Despite compelling reports on asbestos-like pathogenicity, regulatory bodies have been hesitant to implement fiber number-based exposure limits for biodurable nanoscale fibers. One reason has been the lack of a practicable strategy for assessing airborne fiber number concentrations. Here, a method is proposed, detailed and tested for compliance checking concentrations of airborne nano- and microscale fibers. It relies on Poisson statistical significance testing of the observed versus a predicted number of fibers on filters that have sampled a known volume of aerosol. The prediction is based on the exposure concentration to test. Analogous to the established counting rules for WHO-fibers, which use a phase contrast microscopy-related visibility criterion of 200 nm, the new method also introduces a cut-off diameter, now at 20 nm, which is motivated by toxicological findings on multi-walled carbon nanotubes. This cut-off already reduces the workload by a factor of 400 compared to that necessary for imaging, detecting and counting nanofibers down to 1 nm in diameter. Together with waiving any attempt to absolutely quantify fiber concentrations, a compliance check at the limit-of-detection results in an analytical workload that renders our new approach practicable. The proposed method was applied to compliance checking in 14 very different workplaces that handled or machined nanofiber-containing materials. It achieved detecting violations of the German benchmark exposure level of 10,000 nanofibers per cubic meter.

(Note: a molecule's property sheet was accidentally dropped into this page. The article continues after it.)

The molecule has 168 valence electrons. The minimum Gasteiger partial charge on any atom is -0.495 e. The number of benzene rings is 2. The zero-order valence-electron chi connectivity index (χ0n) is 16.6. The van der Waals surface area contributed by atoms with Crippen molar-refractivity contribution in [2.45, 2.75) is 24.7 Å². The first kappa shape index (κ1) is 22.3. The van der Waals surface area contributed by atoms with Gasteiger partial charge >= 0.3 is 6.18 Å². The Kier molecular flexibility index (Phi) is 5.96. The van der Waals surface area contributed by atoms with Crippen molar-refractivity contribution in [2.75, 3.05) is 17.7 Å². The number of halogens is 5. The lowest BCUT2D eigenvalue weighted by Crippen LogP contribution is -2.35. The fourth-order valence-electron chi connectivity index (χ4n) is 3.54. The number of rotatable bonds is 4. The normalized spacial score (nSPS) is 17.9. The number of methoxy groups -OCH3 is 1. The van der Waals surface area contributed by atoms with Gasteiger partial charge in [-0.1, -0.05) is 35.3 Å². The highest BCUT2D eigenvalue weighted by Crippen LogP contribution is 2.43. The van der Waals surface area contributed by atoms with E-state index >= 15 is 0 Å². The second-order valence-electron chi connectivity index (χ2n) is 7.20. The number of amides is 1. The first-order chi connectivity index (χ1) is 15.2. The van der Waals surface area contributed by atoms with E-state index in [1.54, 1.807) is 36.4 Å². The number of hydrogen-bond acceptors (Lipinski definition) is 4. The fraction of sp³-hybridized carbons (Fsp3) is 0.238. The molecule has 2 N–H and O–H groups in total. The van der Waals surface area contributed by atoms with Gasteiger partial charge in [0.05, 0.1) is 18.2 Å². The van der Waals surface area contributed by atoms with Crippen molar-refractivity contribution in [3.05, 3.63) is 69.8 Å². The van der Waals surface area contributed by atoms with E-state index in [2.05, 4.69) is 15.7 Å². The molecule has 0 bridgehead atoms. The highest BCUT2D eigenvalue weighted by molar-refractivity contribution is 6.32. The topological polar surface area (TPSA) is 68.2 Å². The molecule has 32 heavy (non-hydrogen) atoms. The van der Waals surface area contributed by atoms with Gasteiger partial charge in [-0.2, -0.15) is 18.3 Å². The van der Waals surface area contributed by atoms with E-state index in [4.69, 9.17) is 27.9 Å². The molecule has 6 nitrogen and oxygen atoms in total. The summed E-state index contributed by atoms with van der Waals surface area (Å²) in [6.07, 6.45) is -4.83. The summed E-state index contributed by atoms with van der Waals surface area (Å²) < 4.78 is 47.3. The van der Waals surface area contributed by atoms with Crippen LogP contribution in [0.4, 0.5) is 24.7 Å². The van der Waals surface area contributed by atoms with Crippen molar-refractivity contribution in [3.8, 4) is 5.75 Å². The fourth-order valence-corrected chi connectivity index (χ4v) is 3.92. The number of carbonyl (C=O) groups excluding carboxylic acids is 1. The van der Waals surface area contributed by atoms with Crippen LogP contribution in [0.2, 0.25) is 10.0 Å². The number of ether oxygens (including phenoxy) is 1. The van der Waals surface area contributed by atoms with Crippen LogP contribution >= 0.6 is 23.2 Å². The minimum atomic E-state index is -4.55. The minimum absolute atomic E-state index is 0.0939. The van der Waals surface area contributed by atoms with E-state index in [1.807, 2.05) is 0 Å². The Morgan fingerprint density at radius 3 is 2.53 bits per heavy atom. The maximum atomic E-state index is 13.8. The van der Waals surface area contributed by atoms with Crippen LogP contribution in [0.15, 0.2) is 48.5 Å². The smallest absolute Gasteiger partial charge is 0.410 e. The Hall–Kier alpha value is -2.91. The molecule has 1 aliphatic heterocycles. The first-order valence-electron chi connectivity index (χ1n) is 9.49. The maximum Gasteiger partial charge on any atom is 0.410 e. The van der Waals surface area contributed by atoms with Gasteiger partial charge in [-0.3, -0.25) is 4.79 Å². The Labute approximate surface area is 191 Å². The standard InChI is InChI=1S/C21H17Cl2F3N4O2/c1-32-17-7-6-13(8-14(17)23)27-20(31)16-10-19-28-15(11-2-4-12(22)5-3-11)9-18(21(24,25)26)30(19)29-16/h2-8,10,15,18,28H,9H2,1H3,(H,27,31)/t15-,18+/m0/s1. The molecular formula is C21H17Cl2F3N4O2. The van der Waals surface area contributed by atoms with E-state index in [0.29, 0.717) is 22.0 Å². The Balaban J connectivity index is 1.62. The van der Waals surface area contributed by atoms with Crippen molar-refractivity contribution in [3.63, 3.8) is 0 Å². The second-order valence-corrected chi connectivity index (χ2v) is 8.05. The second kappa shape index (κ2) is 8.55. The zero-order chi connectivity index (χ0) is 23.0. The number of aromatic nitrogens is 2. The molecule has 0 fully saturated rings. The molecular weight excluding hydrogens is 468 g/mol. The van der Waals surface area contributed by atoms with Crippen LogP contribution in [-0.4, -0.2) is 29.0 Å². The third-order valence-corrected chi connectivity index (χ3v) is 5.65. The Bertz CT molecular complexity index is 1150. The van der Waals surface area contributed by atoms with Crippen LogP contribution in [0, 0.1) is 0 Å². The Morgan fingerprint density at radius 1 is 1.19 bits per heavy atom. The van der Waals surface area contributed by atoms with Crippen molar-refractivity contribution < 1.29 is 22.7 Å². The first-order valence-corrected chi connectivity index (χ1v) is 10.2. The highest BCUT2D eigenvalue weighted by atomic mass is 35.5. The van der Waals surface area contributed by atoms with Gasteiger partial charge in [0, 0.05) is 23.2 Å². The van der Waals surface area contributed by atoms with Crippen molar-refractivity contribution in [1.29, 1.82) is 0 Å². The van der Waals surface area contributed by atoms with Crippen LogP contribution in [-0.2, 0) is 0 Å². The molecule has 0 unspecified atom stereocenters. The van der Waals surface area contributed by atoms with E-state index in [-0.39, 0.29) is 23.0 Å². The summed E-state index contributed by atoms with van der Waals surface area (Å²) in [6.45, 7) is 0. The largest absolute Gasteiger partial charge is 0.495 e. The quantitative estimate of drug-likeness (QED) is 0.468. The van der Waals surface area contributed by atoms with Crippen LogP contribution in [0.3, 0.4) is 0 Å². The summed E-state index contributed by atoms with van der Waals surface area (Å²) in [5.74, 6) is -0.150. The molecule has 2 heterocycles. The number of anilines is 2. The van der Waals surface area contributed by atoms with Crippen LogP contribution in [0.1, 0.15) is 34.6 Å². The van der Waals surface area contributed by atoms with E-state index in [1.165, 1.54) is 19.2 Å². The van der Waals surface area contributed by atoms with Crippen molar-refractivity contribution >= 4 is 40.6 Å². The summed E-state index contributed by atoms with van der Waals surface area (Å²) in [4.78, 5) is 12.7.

This article is published in the Journal "Atmosphere", Volume 11, Issue 11.
A. Meyer-Plath, D. Bäger, N. Dziurowitz, D. Perseke, B. K. Simonow, C. Thim, D. Wenzlaff, S. Plitzko:
A Practicable Measurement Strategy for Compliance Checking Number Concentrations of Airborne Nano- and Microscale Fibers.
in: Atmosphere, Volume 11, Issue 11 2020. pages 1-37, DOI: 10.3390/atmos11111254